Optical PAyload for Lasercomm Science (OPALS) is a spacecraft communication instrument developed at the Jet Propulsion Laboratory that was tested on the International Space Station (ISS) from 18 April 2014 to 17 July 2014 to demonstrate the technology for laser communications systems between spacecraft and ground stations. The purpose of OPALS is to do research into replacing traditional radio-frequency (RF) communications which are currently used on spacecraft. This will allow spacecraft to increase the rate at which data is downlinked by 10 to 100 times. It also will have less error than RF communication. It launched from Cape Canaveral Air Force Station to the ISS on 18 April 2014 on a Falcon 9 SpaceX CRS-3 Dragon capsule resupply.
The goal of the OPALS mission was to demonstrate a downlink of a short video from space using laser communication. In doing so, the following was learned:
Communications and commands were sent to the flight system via the Mission Operations System (MOS), which is a process developed by the OPALS team. When the team wanted to execute a laser downlink, it went as follows
This process is executed in a matter of seconds. In the case of communications that are not laser transmission (e.g. system health checks), the architecture is much the same. The uplink is the same, following steps 1-3. The downlink instead of going down to the OCTL goes through the same path as the uplink, except backwards. Just like the uplink, all the communications are via RF.
Although most downlinks went through the OCTL, some went through other ground stations, including the German Aerospace Center's (DLR) optical ground station in Oberpfaffenhofen, Germany and the European Space Agency's ground station in Mount Teide, Tenerife, Canary Islands.
The OPALS has two hardware systems: the flight system, which sends the laser downlinks from the ISS, and the ground system, which helps the flight system know where to point and receives its downlinks.
The flight system (depicted on the right) has three major parts, the sealed container, the optical gimbal transceiver, and the Flight Releasable Attachment Mechanism (FRAM).
The sealed container houses the electronics, avionics, the communications laser, and a custom power board pressurized to 1 atmosphere with air to keep the electronics cool. The laser uses a light wavelength of 1,550 nanometers with 2.5 watts of power and has a 2.2 centimeter diameter aperture. The laser was routed through fiber to the gimbal transceiver where it was transmitted with 1.5 milliradian beam divergence.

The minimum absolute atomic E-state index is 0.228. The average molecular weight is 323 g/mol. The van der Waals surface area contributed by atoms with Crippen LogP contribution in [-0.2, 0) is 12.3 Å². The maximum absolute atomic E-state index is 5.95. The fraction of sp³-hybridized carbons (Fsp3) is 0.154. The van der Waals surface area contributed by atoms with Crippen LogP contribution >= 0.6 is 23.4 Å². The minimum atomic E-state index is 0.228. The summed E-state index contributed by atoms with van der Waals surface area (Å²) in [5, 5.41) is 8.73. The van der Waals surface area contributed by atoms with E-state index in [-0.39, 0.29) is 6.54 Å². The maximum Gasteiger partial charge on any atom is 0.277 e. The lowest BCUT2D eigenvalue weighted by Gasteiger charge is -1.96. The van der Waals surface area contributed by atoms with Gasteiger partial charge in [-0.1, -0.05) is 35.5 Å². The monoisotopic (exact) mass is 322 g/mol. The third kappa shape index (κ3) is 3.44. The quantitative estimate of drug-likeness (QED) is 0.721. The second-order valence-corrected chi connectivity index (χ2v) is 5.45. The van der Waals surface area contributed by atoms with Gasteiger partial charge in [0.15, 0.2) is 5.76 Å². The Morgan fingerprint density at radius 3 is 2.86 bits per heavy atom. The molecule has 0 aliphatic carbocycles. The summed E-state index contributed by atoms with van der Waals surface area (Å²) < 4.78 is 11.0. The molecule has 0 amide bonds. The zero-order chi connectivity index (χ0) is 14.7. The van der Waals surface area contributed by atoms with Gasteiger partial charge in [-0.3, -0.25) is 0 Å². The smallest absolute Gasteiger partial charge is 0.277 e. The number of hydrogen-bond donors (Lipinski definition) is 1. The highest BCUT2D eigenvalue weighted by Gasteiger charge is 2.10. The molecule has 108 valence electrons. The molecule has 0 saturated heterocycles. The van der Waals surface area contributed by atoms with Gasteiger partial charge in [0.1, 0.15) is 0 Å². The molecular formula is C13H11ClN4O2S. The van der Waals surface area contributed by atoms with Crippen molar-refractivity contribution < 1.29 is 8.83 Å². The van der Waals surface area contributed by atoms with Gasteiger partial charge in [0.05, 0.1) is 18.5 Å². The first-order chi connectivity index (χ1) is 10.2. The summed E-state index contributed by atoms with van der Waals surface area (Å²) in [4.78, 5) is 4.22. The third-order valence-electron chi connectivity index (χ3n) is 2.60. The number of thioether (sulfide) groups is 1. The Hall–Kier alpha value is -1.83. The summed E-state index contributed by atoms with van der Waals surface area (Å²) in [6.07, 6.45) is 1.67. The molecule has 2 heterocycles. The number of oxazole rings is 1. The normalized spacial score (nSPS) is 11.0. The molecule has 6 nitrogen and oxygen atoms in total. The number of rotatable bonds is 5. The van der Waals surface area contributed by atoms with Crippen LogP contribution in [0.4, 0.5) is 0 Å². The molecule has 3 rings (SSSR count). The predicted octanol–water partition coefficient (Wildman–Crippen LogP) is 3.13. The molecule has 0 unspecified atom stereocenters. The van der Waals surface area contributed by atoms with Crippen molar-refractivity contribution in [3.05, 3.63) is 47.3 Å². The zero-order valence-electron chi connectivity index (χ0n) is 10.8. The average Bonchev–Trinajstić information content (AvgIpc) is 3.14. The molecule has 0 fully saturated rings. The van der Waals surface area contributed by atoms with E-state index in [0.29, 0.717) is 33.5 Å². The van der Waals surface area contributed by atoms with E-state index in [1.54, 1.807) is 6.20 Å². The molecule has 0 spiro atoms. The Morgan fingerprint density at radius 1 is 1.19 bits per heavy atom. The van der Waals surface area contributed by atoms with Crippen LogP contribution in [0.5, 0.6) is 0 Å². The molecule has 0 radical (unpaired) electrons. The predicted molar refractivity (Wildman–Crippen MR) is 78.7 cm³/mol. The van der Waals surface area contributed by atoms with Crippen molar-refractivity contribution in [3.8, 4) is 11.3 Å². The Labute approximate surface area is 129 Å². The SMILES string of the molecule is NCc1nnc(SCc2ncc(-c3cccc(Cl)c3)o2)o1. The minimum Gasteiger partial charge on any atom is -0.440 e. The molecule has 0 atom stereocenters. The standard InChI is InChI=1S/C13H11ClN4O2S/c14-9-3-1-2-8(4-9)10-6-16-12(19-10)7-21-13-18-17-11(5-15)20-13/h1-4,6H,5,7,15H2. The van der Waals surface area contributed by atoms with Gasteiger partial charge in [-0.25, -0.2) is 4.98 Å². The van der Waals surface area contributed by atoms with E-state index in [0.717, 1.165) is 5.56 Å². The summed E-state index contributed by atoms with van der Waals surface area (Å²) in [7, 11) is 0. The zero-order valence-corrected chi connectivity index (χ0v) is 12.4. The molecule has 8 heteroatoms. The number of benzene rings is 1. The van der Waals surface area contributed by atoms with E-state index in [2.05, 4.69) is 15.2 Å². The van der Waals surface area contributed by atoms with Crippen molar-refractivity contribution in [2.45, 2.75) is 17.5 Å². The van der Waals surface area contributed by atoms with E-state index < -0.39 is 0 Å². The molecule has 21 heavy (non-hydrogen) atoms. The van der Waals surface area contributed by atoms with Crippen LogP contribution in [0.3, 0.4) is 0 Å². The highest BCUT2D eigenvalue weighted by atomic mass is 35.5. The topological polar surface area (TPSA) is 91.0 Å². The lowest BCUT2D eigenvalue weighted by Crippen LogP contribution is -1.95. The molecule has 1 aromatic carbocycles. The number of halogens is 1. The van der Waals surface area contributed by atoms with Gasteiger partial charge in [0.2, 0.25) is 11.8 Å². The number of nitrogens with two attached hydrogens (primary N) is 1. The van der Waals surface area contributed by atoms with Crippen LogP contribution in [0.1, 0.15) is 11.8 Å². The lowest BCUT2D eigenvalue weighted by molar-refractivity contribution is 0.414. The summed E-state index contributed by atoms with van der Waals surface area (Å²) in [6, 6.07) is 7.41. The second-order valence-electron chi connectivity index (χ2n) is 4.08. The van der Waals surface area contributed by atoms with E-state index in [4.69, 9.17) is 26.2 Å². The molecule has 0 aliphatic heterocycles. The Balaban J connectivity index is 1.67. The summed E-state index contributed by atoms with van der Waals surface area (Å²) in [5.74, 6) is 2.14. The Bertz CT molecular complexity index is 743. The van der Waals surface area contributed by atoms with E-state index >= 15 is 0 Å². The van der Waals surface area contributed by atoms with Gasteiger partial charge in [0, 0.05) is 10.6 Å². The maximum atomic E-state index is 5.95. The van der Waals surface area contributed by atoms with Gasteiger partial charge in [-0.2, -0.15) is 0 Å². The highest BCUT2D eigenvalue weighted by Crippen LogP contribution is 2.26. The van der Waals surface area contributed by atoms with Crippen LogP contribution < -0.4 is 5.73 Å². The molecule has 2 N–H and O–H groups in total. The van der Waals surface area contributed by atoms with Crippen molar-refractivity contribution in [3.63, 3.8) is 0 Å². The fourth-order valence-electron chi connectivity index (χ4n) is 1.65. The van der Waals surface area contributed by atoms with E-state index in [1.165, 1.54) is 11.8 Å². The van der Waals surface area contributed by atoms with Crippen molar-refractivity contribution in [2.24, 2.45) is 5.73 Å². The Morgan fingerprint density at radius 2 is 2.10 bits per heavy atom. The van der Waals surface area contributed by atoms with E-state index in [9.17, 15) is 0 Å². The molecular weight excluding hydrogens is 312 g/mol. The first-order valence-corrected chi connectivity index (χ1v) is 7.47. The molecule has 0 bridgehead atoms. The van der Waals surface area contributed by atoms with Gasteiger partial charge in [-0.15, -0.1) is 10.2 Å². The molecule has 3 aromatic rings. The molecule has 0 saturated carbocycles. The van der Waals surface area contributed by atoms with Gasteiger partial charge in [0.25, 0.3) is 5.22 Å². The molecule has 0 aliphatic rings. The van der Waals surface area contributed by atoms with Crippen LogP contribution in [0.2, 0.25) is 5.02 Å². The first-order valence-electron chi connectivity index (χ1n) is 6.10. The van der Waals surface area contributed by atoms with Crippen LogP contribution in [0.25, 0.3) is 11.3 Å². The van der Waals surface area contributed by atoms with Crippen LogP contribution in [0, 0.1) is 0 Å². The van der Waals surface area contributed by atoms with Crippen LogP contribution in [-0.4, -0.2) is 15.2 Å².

The optical gimbal transceiver holds the uplink camera and the laser collimator on a 2-axis gimbal. Due to laser safety considerations, the gimbal may not shine on anything on the ISS. To avoid this, the gimbal is designed with mechanical stops and electromechanical limit switches so that its field of regard (the area where it can point) is limited to 36° wide in elevation and 106° in azimuth, where the azimuthal axis is generally in the direction of motion of the ISS. Because of the gimbal field of regard geometry, the flight system can only perform downlinks when the ISS is north of the ground station.
Because of the fast-changing viewing geometry during passes, the direction in which the gimbal must point throughout the pass must be pre-computed. The list of directions for the gimbal to point was calculated based on the ISS GPS state vector and attitude quaternion. The need for this list to be accurate was very important because of error in ISS orientation predictions and because the gimbal lacked any encoders, so all gimbal movement had to be done through dead reckoning. Once the flight system detects the beacon from the ground system, it tracks beacon with the gimbal.
The ground system is what receives the signal from the flight system's laser downlinks. Most frequently, the Optical Communications Telescope Laboratory (OCTL) in Wrightwood, California was used as the ground station, but other international stations were used as well. The observatory has a 1-meter mirror through which all of the laser downlinks are performed. The telescope has the capability of tracking objects that are in Low Earth Orbit. The ground system's function is to indicate to the flight system where to point the laser and then to receive that signal. It indicates where the laser must point by illuminating the ISS with a 976 nanometer laser. Signal is received through a 3 nanometer bandpass 1550 nanometer spectral filter in front of an indium gallium arsenide acquisition camera and an avalanche photodiode detector, which keeps the receiver from being overwhelmed by sunlight backscattered by Earth's atmosphere during day passes.
|Date||Time||Ground station||Time of day||Failure/Success|
|27 June 2014||19:05 UTC||OCTL||Daytime||Failure due to very high beacon detection threshold|
|9 July 2014||14:09 UTC||OCTL||Daytime||Failure due to very low beacon detection threshold|
|19 August 2014||DLR||Failure due to cloudy conditions and low beacon detection threshold|
|1 July 2014||18:26 UTC||OCTL||Daytime||Failure due to false beacon disturbance|
|23 June 2014||03:59 UTC||OCTL||Daytime||Failure due to weak beacon signal|
|21 July 2014||OCTL||Failure due to weak beacon signal|
|23 June 2014||OCTL||Failure due to weak beacon signal|
|9 September 2014||ESA||Daytime||Failure due to stray light issues|
|14 October 2014||DLR||Failure due to acceleration limit considerations|
|5 June 2014||OCTL||Nighttime||Success|
Despite many downlinks being considered a failure, some of those failures were able to send the entire data package, since downlink data consisted of the same data package repeated many times.
Generally, downlinks were more successful in the day than in the night. Downlinks also suffered in the event of cloudy weather, although on some occasions it was able to reacquire the signal. Some difficulty was found with downlinks to high-latitude ground stations, like DLR.